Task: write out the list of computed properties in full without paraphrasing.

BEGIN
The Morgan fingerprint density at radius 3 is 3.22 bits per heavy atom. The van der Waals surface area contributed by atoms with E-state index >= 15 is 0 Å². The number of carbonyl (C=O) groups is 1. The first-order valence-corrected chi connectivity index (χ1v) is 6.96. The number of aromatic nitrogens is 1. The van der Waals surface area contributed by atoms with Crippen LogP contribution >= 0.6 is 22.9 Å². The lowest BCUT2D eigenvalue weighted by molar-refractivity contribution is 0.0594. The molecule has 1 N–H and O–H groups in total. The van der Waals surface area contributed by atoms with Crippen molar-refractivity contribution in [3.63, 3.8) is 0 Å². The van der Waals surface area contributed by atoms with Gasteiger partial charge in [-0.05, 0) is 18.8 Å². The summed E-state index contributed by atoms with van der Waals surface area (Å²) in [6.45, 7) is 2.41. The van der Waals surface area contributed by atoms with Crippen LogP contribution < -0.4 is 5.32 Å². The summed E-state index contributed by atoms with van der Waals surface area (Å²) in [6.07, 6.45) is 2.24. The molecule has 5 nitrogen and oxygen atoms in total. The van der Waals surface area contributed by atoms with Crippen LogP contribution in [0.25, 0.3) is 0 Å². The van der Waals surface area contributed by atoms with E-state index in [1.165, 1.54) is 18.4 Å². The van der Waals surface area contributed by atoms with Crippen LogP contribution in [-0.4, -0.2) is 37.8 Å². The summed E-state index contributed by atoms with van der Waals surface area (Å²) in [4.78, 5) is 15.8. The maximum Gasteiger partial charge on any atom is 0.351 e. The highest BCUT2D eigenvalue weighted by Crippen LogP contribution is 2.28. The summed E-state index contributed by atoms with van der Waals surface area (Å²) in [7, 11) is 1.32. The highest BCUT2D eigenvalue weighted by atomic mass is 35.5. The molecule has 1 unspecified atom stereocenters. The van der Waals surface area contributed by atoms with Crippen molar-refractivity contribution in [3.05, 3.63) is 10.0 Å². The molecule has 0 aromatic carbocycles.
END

The Morgan fingerprint density at radius 3 is 3.22 bits per heavy atom. The van der Waals surface area contributed by atoms with E-state index >= 15 is 0 Å². The number of carbonyl (C=O) groups is 1. The first-order valence-corrected chi connectivity index (χ1v) is 6.96. The number of aromatic nitrogens is 1. The van der Waals surface area contributed by atoms with Crippen LogP contribution >= 0.6 is 22.9 Å². The lowest BCUT2D eigenvalue weighted by molar-refractivity contribution is 0.0594. The molecule has 1 N–H and O–H groups in total. The van der Waals surface area contributed by atoms with Crippen molar-refractivity contribution in [3.63, 3.8) is 0 Å². The van der Waals surface area contributed by atoms with Gasteiger partial charge in [-0.05, 0) is 18.8 Å². The summed E-state index contributed by atoms with van der Waals surface area (Å²) in [6.45, 7) is 2.41. The van der Waals surface area contributed by atoms with Crippen LogP contribution < -0.4 is 5.32 Å². The summed E-state index contributed by atoms with van der Waals surface area (Å²) in [6.07, 6.45) is 2.24. The molecule has 5 nitrogen and oxygen atoms in total. The van der Waals surface area contributed by atoms with Crippen LogP contribution in [0.25, 0.3) is 0 Å². The van der Waals surface area contributed by atoms with E-state index in [1.165, 1.54) is 18.4 Å². The van der Waals surface area contributed by atoms with Crippen LogP contribution in [-0.4, -0.2) is 37.8 Å². The summed E-state index contributed by atoms with van der Waals surface area (Å²) in [4.78, 5) is 15.8. The maximum Gasteiger partial charge on any atom is 0.351 e. The highest BCUT2D eigenvalue weighted by Crippen LogP contribution is 2.28. The summed E-state index contributed by atoms with van der Waals surface area (Å²) in [7, 11) is 1.32. The highest BCUT2D eigenvalue weighted by atomic mass is 35.5. The molecule has 1 unspecified atom stereocenters. The van der Waals surface area contributed by atoms with Crippen molar-refractivity contribution in [3.05, 3.63) is 10.0 Å². The molecule has 0 aromatic carbocycles.